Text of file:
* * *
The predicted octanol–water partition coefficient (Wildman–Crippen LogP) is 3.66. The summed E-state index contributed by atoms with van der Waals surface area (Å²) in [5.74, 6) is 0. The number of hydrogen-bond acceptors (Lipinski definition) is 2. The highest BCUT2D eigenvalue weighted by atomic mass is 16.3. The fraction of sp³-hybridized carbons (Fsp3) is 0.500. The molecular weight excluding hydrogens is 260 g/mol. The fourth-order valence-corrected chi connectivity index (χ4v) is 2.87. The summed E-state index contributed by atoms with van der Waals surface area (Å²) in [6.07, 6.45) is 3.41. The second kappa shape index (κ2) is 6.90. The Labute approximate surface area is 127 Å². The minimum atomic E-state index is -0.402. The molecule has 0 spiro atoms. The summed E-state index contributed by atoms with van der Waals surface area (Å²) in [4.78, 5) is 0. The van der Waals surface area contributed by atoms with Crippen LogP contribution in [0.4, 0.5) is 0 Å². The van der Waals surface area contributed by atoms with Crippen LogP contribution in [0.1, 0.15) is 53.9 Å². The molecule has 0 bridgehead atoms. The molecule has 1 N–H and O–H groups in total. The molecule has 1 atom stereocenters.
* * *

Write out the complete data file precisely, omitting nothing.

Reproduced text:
The predicted octanol–water partition coefficient (Wildman–Crippen LogP) is 3.66. The summed E-state index contributed by atoms with van der Waals surface area (Å²) in [5.74, 6) is 0. The number of hydrogen-bond acceptors (Lipinski definition) is 2. The highest BCUT2D eigenvalue weighted by atomic mass is 16.3. The fraction of sp³-hybridized carbons (Fsp3) is 0.500. The molecular weight excluding hydrogens is 260 g/mol. The fourth-order valence-corrected chi connectivity index (χ4v) is 2.87. The summed E-state index contributed by atoms with van der Waals surface area (Å²) in [6.07, 6.45) is 3.41. The second kappa shape index (κ2) is 6.90. The Labute approximate surface area is 127 Å². The minimum atomic E-state index is -0.402. The molecule has 0 spiro atoms. The summed E-state index contributed by atoms with van der Waals surface area (Å²) in [4.78, 5) is 0. The van der Waals surface area contributed by atoms with Crippen LogP contribution in [0.4, 0.5) is 0 Å². The van der Waals surface area contributed by atoms with Crippen LogP contribution in [0.1, 0.15) is 53.9 Å². The molecule has 0 bridgehead atoms. The molecule has 1 N–H and O–H groups in total. The molecule has 1 atom stereocenters.